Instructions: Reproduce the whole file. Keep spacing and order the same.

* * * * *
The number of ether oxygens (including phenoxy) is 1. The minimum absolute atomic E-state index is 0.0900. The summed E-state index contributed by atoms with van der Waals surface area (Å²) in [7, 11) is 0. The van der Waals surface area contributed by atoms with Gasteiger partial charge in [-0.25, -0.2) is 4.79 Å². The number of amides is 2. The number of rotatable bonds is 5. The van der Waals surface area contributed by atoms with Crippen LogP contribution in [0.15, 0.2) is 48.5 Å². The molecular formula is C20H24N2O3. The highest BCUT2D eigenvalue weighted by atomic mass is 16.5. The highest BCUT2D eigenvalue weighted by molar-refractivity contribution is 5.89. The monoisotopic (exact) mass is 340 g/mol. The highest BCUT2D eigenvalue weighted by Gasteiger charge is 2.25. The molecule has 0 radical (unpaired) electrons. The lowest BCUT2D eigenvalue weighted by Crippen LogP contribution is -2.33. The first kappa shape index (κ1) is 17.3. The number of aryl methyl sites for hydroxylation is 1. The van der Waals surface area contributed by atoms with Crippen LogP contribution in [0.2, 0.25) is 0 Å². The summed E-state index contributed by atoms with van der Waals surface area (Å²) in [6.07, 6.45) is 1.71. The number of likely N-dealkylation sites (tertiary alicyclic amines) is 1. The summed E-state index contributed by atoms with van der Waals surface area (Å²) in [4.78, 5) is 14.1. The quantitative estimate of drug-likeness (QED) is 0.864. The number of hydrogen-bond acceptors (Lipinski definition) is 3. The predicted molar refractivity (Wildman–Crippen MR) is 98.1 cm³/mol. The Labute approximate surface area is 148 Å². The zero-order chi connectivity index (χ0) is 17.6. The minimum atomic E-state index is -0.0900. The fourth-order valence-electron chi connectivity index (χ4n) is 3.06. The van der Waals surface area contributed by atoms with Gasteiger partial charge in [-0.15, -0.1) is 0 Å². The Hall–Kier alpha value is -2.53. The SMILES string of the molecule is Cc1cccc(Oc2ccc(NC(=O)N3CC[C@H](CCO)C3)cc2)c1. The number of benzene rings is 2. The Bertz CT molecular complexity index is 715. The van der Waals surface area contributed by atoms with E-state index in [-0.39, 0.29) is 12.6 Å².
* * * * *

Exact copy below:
The number of ether oxygens (including phenoxy) is 1. The minimum absolute atomic E-state index is 0.0900. The summed E-state index contributed by atoms with van der Waals surface area (Å²) in [7, 11) is 0. The van der Waals surface area contributed by atoms with Gasteiger partial charge in [-0.25, -0.2) is 4.79 Å². The number of amides is 2. The number of rotatable bonds is 5. The van der Waals surface area contributed by atoms with Crippen LogP contribution in [0.15, 0.2) is 48.5 Å². The molecular formula is C20H24N2O3. The highest BCUT2D eigenvalue weighted by atomic mass is 16.5. The highest BCUT2D eigenvalue weighted by molar-refractivity contribution is 5.89. The monoisotopic (exact) mass is 340 g/mol. The highest BCUT2D eigenvalue weighted by Gasteiger charge is 2.25. The molecule has 0 radical (unpaired) electrons. The lowest BCUT2D eigenvalue weighted by Crippen LogP contribution is -2.33. The first kappa shape index (κ1) is 17.3. The number of aryl methyl sites for hydroxylation is 1. The van der Waals surface area contributed by atoms with Crippen LogP contribution in [0.2, 0.25) is 0 Å². The summed E-state index contributed by atoms with van der Waals surface area (Å²) in [6.07, 6.45) is 1.71. The number of likely N-dealkylation sites (tertiary alicyclic amines) is 1. The summed E-state index contributed by atoms with van der Waals surface area (Å²) in [4.78, 5) is 14.1. The quantitative estimate of drug-likeness (QED) is 0.864. The number of hydrogen-bond acceptors (Lipinski definition) is 3. The predicted molar refractivity (Wildman–Crippen MR) is 98.1 cm³/mol. The Labute approximate surface area is 148 Å². The zero-order chi connectivity index (χ0) is 17.6. The minimum atomic E-state index is -0.0900. The fourth-order valence-electron chi connectivity index (χ4n) is 3.06. The van der Waals surface area contributed by atoms with Gasteiger partial charge in [-0.15, -0.1) is 0 Å². The Hall–Kier alpha value is -2.53. The SMILES string of the molecule is Cc1cccc(Oc2ccc(NC(=O)N3CC[C@H](CCO)C3)cc2)c1. The number of benzene rings is 2. The Bertz CT molecular complexity index is 715. The van der Waals surface area contributed by atoms with E-state index in [-0.39, 0.29) is 12.6 Å².